Although ApoE4 is important this is just one piece of the Alzheimer’s disease puzzle. Diet, stress, sleep, exercise, nutrient status, hormone status and toxic load ALL affect signaling balance in the brain. There is not one therapy for all when it comes to Alzheimer’s disease.
Dr. Bredesen’s ReCODE Protocol
Dr. Bredesen uses the ReCODE approach outlined here to determine and treat the cause of each patient’s cognitive decline.
Step 1: Determine Diagnosis
- No symptoms but amyloid plaques can be seen on imaging
- SCI – Symptoms of cognitive decline begin, cognitive tests are normal
- MCI – Cognitive tests begin to show decline
- Alzheimer’s, loss of activities of daily living
Step 2: Determine SubType
Type 1: Inflammatory/ HOT
Type 2: Atrophic/COLD
Type 1.5: Glycotoxic/SWEET combo of 1&2
Type 3: Toxic/VILE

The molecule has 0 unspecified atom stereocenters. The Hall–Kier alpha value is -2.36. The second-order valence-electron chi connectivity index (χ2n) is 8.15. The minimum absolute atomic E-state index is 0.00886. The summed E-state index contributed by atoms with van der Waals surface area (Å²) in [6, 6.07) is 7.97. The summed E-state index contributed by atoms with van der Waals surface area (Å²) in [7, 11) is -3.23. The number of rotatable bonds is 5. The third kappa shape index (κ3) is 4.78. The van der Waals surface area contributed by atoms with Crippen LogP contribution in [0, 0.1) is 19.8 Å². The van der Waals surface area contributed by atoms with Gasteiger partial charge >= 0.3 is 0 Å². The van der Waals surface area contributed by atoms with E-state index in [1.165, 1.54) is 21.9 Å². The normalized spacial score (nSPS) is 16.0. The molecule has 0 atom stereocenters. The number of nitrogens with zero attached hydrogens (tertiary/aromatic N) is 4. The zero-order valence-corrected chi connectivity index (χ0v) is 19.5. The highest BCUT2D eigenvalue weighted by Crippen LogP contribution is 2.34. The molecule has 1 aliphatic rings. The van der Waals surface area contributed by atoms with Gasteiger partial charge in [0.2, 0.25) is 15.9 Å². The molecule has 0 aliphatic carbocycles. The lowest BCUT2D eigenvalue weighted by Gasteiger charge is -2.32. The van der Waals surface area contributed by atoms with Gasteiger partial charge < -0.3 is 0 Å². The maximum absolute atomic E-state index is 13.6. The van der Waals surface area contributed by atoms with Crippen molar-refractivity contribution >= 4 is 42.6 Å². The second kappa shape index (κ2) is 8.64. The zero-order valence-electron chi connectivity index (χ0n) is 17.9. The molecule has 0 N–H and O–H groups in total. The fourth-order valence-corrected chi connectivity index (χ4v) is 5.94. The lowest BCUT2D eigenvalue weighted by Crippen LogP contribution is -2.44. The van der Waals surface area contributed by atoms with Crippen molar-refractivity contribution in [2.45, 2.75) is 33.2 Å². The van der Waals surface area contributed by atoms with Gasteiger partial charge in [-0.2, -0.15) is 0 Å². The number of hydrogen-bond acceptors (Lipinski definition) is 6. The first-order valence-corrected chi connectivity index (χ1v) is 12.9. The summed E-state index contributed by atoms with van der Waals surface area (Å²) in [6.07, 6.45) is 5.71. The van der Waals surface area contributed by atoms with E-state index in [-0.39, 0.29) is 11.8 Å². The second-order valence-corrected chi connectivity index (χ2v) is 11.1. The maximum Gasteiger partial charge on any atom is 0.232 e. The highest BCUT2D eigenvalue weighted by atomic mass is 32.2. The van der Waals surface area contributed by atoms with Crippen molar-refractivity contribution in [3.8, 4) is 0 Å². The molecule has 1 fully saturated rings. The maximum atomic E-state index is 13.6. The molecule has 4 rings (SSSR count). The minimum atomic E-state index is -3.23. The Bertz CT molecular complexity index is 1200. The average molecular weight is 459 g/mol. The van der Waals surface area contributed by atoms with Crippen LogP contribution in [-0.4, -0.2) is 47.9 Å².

Type 4: Vascular/PALE
Type 5: Traumatic/DAZED
Type 1 Alzheimer’s Disease
- Inflammatory or HOT
- PITA in Ayurvedic medicine
- Patient experiences amnesia
- Labs show increased hs-CRP, ESR, IL-6, IL-8, TNFalpha
- Labs show a reduction in Albumin/Globulin ratio
- ApoE4 is an important risk factor
- Imaging shows reduced hippocampal size
Type 2 Alzheimer’s Disease
- Atrophic or COLD
- Vata in Aruveydic Medicine
- Patients tend to be in 70’s or 80’s
- Typically amnesia presentation, however, patients often protest that nothing is wrong
- Labs show reduced estrogens, progesterone, testosterone, vitamin D, pregnenolone and thyroid hormone
- ApoE4 is a genetic risk factor
- Other risk factors include early menopause or surgical menopause
- Imaging shows reduced hippocampal size
Type 1.5 Alzheimer’s Disease
- Glycotoxic or SWEET
- Combination of Type 1 and Type 2
- Inflammatory secondary to metabolic syndrome
- Atrophic because of insulin resistance
- Patients often experience amnesia
- ApoE4 is an important risk factor
- Paradox of insulin sensitization and trophic requirement
Type 3 Alzheimer’s Disease